Glasgow goes Greek

They say that royalty believes everywhere outside the royal palaces smells of new paint, such is the titivating that goes on before one of them appears in public. In the case of The Lighthouse – Glasgow’s new design centre – it was more the smell of drying cement that greeted the Queen and Duke of Edinburgh as they turned up to open it last week.

The rush to complete the £12.25m conversion of Charles Rennie Mackintosh’s Glasgow Herald newspaper building, by Glasgow architect Page and Park, meant the contractors had to work through the night. Indeed, work is still going on – which is probably what prompted the Duke to ask two female Design Week staff “Are you the builders?” at last week’s thrash.

The first floor gallery is still to be fitted out and the shop – by Mike Gordon with Page and Park – is yet to be assembled. But enough of the interior by Sam Booth, of local design group LWD, is complete to see what will be on offer. And it is impressive. You enter via Mitchell Lane, through a door marked by Javier Mariscal’s graphics, into a small foyer within a stunning new glazed extension created as the main circulation route, with escalators taking you up four of the five floors.

Access to the fifth floor, and a stylish rooftop café by Graven Images, with obligatory Philippe Starck chairs, is via a staircase at the back of the fourth-floor gallery. This is a useful device, linking the café with the current show – of the work of 19th century Glasgow architect Alexander “Greek” Thomson – which spans the two floors. It would be great if the design included legible graphics. But though the area allows curators and exhibition designers flexibility for rather grand shows, one of the nicest areas is outside the gallery doors, where the curved greenish copper of the building’s façade cuts into the inside of the building. Lighting by Jonathan Spiers completes the scene.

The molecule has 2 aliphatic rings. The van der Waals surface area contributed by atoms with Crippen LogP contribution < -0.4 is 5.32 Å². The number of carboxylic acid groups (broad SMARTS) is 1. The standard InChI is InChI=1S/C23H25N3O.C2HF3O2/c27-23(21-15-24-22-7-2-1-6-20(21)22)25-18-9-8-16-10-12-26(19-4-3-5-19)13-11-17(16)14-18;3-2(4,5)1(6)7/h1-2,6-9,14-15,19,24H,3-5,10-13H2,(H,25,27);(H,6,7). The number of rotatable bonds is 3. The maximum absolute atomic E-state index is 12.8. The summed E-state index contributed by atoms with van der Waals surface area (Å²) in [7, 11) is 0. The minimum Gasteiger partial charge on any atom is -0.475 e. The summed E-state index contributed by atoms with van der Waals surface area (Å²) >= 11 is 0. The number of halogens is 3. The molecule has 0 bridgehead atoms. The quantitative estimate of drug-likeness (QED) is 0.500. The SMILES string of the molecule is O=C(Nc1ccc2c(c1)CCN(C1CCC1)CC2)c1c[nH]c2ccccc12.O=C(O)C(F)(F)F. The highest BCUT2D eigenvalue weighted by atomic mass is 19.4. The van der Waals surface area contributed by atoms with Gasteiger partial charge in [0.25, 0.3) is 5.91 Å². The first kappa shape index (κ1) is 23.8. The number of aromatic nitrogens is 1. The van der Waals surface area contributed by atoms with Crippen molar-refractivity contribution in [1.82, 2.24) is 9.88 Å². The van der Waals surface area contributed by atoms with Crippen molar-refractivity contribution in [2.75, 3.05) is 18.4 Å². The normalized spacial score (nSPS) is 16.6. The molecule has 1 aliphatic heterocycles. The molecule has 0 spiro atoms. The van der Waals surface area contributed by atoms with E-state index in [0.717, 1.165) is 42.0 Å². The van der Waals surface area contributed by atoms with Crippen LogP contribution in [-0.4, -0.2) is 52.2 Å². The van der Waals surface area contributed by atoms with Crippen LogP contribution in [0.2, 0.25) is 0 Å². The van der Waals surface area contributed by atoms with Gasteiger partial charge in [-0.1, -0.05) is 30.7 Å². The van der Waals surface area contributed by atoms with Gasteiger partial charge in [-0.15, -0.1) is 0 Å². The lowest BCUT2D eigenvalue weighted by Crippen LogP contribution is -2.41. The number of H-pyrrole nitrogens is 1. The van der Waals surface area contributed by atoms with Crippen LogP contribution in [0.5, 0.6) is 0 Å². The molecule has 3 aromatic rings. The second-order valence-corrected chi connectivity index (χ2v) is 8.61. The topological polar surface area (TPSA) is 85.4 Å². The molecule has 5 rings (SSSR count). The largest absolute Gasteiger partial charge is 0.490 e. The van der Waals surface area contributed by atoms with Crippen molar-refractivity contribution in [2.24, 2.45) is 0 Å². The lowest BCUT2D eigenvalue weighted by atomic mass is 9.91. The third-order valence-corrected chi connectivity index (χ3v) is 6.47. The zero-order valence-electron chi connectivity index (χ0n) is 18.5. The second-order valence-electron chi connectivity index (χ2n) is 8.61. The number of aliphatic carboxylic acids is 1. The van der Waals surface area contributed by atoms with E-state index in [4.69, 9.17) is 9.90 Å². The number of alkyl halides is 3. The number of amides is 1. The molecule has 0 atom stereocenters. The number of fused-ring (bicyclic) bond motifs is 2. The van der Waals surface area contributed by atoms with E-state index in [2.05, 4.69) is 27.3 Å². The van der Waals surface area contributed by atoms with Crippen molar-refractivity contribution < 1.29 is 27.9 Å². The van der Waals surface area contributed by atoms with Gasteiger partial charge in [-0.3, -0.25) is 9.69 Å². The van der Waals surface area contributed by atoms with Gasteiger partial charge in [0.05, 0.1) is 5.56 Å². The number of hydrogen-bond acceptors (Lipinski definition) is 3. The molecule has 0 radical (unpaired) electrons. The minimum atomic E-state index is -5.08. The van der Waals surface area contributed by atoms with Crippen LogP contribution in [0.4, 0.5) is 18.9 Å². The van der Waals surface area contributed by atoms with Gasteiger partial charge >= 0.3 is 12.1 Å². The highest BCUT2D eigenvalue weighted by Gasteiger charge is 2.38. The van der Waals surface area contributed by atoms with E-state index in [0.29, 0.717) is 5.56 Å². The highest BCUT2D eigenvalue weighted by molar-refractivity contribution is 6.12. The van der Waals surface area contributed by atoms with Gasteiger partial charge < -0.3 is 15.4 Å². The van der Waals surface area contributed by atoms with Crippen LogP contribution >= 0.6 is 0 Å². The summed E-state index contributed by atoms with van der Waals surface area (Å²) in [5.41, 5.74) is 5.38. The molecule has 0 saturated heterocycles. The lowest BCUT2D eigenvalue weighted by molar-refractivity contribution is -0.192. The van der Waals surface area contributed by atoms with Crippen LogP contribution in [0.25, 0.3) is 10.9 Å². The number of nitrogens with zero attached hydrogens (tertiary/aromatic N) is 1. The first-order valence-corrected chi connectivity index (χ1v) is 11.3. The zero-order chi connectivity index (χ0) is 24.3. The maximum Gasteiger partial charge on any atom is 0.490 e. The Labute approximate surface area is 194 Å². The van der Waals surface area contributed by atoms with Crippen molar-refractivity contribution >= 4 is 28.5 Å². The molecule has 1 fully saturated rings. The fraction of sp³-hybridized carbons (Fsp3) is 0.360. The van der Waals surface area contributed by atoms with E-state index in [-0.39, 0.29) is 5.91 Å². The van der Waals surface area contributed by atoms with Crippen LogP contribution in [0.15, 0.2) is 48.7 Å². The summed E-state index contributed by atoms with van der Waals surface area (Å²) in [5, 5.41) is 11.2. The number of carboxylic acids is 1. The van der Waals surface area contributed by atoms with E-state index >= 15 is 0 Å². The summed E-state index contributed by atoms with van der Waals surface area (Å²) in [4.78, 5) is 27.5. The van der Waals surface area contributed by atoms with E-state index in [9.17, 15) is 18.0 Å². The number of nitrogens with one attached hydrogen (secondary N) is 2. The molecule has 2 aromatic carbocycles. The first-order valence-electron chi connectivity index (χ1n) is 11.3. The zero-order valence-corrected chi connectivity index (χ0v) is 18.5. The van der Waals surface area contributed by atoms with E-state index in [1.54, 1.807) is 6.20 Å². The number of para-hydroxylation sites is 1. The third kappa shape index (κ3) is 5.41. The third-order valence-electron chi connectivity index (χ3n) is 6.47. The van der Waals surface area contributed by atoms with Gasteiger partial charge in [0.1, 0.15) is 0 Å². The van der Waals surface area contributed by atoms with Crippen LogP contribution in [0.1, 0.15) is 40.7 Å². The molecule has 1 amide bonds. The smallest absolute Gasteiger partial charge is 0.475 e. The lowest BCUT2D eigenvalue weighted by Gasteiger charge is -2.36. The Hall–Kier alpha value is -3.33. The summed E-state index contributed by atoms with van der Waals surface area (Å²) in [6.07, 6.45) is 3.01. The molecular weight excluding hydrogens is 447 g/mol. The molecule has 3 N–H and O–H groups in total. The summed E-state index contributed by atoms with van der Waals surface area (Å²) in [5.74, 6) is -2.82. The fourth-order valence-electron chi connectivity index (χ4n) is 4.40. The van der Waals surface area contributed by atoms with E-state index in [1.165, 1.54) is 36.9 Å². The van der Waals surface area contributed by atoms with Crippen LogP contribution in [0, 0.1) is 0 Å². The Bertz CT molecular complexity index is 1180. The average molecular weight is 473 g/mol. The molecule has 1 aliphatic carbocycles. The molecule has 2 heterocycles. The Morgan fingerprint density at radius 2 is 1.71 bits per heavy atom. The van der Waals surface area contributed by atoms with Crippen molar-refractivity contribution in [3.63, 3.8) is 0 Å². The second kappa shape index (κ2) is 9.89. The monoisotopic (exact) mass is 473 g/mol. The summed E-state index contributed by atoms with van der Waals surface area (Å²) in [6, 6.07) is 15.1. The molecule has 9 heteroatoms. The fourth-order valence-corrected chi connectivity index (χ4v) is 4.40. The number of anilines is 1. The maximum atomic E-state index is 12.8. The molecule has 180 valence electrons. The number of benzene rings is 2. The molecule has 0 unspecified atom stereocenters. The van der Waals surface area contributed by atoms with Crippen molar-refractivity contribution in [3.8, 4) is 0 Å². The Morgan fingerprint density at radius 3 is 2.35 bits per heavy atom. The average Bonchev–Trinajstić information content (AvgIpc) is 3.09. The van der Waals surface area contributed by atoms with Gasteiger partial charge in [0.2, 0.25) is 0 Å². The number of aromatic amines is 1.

The Lighthouse is riddled with staircases – a point picked up by Mariscal’s identity for the building. But good use has been made of the main stair, which features etched glass panels with a glass motif created by Alexander Belenshenko.

If there is a downside to The Lighthouse, it relates to the third-floor Mackintosh Interpretation Centre. The design of the permanent installation by architect Gareth Hoskins is fascinating, mixing screen images with sketches and models. But according to Lighthouse director Stuart MacDonald, this is one area you’ll have to pay to enter. What a shame that the good people of Glasgow won’t have the chance to gen up on their local architectural hero for free.

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